EGU22-12524, updated on 28 Mar 2022
EGU General Assembly 2022
© Author(s) 2022. This work is distributed under
the Creative Commons Attribution 4.0 License.

Error-reducing Structure-from-Motion derived Digital Elevation Models in data-scarce environments

Dirk Bakker1,2, Phuoc Phùng2, Marc van den Homberg2, Sander Veraverbeke3, and Anaïs Couasnon1
Dirk Bakker et al.
  • 1Institute for Environmental Studies (IVM), Vrije Universiteit Amsterdam, Amsterdam, the Netherlands
  • 2510 an initiative of The Netherlands Red Cross (
  • 3Earth Science Department , Vrije Universiteit Amsterdam, Amsterdam, the Netherlands

High-accuracy Digital Elevation Models (DEMs) improve the quality of flood risk assessments and many other environmental applications, yet these products are often unavailable in developing countries due to high survey costs. Structure-from-Motion (SfM) photogrammetry combined with Unmanned Aerial Vehicles (UAVs) has been proven as an effective and low-cost technique that enables a wide audience to construct local-scale DEMs. However, the deviation from strict survey designs and guidelines regarding the number and distribution of Ground Control Points (GCPs) can result in linear and doming errors. Two surveys that suffer from these errors have been supplied for error-reduction, but both areas did not have an available high-accuracy DEM or could afford an additional differential Global Navigation Satellite System (dGNSS) ground survey to extract control points from to use in relative georeferencing approach. Little attention has been given to error-reduction using global open-access elevation data, such as: The TerraSAR-X add-on for Digital Elevation Measurements (TanDEM-X) 90; the Ice, Cloud and land Elevation Satellite-2 (ICESat-2); and Hydroweb.

The aim of this study was to improve and validate the two DEMs using control point extraction from the above data and analyze the validation results to determine the impact on error-reduction using regression analyses between the vertical error and distance from nearest control point. The outcomes shows that the ICESat-2 and Hydroweb can support surveys in absence of dGNSS GCPs with similar impact but cannot replace the necessity of dGNSS measurements in georeferencing and validation. These findings suggests that survey guidelines can be maintained with global open-access elevation data, but the effectiveness depends on both the number, distribution and estimated accuracy. Doming errors can be prevented by correct camera lens calibration, which depends on stable lens conditions or a stratified distribution of high-accuracy reference data. The validation of the SfM DEM in data-scarce areas proves difficult due to the lack of an independent validation dataset, but the Copernicus GLO-30 can give a quantification and show the spatial variability of the error. This study highlights the increasing accuracy of global open-access elevation data and shows that these databases allow the user to easily acquire more and independent data for georeferencing and validation, but the RSME is unable to be accurately reduced to sub-meter.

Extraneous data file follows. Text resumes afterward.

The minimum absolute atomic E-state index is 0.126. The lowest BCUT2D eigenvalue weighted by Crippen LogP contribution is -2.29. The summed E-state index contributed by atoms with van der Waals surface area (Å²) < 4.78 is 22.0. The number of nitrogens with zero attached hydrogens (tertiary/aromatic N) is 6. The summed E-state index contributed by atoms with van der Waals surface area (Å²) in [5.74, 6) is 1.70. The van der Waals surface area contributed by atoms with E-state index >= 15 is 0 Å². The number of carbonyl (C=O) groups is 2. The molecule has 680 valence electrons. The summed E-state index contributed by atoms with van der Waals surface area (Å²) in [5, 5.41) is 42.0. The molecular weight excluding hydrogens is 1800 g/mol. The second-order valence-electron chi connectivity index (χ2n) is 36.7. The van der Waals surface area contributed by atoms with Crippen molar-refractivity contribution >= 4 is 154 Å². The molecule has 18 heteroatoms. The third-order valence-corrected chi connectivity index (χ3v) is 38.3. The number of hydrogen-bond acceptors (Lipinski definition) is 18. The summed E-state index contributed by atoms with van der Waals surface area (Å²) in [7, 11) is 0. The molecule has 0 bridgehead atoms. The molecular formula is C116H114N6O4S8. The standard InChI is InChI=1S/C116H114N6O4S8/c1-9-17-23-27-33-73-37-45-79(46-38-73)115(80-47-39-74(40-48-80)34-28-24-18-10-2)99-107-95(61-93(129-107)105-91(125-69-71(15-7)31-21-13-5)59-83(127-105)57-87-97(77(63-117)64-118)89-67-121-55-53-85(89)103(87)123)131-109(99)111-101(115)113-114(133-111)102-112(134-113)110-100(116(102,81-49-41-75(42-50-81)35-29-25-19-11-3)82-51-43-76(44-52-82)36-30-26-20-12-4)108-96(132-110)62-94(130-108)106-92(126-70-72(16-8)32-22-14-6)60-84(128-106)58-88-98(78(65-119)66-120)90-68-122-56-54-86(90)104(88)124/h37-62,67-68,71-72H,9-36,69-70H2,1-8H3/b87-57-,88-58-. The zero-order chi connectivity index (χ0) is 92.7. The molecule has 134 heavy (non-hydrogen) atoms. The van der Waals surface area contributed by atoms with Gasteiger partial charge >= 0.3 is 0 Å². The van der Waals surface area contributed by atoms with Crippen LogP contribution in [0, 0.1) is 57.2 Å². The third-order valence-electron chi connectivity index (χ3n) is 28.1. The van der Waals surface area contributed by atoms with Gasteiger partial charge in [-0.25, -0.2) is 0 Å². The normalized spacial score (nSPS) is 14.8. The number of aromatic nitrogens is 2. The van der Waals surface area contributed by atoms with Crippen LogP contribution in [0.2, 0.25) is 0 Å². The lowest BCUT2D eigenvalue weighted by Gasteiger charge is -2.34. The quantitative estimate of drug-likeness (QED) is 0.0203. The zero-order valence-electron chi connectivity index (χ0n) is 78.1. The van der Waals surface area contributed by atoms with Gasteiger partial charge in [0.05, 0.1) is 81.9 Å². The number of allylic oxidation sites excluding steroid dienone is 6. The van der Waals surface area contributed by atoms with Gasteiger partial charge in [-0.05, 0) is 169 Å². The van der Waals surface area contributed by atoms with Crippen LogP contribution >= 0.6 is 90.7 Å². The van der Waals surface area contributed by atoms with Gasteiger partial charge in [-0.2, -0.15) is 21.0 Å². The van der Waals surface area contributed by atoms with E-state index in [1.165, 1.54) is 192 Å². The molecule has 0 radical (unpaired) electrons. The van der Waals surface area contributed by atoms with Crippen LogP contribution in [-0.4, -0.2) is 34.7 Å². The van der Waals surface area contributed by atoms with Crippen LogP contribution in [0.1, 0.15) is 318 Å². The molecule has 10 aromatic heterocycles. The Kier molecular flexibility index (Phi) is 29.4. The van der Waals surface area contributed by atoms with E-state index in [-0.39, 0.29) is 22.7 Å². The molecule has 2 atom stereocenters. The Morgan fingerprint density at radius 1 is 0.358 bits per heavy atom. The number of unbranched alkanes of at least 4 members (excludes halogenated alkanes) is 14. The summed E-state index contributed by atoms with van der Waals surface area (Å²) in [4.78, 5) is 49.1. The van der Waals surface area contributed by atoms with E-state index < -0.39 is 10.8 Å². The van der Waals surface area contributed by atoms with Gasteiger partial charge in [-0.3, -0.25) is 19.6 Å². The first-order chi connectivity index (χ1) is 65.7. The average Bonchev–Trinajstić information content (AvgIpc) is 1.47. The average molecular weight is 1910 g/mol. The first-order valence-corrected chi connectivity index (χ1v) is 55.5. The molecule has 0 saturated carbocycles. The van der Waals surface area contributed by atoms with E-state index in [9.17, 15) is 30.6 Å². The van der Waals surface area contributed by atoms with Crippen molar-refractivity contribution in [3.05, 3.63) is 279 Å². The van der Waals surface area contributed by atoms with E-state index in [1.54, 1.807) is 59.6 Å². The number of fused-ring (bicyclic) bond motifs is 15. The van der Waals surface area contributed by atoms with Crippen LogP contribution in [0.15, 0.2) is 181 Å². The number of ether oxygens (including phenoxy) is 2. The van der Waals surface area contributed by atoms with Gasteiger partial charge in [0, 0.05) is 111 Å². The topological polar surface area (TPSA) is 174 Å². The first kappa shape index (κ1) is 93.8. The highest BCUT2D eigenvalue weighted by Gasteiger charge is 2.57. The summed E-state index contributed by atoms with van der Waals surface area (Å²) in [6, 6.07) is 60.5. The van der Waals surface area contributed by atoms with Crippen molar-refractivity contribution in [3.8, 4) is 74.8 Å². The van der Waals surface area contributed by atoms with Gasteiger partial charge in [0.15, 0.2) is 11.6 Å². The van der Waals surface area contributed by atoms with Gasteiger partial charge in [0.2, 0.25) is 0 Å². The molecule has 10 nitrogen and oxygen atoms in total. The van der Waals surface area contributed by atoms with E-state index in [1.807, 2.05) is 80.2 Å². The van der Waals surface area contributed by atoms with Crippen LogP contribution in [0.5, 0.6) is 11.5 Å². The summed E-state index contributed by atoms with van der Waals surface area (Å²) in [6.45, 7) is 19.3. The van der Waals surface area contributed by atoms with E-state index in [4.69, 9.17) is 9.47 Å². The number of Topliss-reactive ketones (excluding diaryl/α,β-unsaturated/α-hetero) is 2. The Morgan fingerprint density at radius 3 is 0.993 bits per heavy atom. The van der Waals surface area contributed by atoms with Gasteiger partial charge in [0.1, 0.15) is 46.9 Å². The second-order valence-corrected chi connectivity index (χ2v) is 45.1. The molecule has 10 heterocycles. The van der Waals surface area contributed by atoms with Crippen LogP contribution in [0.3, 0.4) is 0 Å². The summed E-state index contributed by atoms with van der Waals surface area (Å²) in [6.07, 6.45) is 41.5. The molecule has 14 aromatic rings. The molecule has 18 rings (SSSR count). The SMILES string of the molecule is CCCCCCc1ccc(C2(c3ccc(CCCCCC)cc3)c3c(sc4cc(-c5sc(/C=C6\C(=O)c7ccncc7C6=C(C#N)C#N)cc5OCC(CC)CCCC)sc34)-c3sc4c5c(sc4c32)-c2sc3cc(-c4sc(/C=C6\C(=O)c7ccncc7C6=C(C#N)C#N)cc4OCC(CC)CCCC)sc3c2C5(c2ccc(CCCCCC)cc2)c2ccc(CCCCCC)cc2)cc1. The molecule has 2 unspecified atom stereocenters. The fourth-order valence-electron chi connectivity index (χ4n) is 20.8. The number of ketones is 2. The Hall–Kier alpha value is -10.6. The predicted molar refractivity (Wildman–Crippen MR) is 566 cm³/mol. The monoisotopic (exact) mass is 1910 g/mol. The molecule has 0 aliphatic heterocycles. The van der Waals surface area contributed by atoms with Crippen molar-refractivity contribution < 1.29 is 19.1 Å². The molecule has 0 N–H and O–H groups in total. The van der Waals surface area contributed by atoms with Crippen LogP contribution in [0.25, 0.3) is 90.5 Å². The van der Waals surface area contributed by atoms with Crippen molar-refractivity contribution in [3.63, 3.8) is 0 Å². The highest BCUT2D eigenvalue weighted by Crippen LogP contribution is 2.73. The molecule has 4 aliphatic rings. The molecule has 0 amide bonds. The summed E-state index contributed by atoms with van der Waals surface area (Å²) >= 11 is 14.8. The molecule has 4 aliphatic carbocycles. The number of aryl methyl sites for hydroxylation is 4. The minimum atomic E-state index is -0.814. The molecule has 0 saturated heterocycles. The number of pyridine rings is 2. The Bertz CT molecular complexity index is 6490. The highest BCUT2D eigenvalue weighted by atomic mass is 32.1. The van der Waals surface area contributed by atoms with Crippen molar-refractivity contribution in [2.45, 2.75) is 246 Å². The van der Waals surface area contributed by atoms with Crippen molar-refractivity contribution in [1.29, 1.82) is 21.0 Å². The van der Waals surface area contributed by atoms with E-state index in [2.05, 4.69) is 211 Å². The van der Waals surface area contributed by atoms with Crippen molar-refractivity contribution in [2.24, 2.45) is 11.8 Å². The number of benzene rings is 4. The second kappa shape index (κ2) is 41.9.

How to cite: Bakker, D., Phùng, P., van den Homberg, M., Veraverbeke, S., and Couasnon, A.: Error-reducing Structure-from-Motion derived Digital Elevation Models in data-scarce environments, EGU General Assembly 2022, Vienna, Austria, 23–27 May 2022, EGU22-12524,, 2022.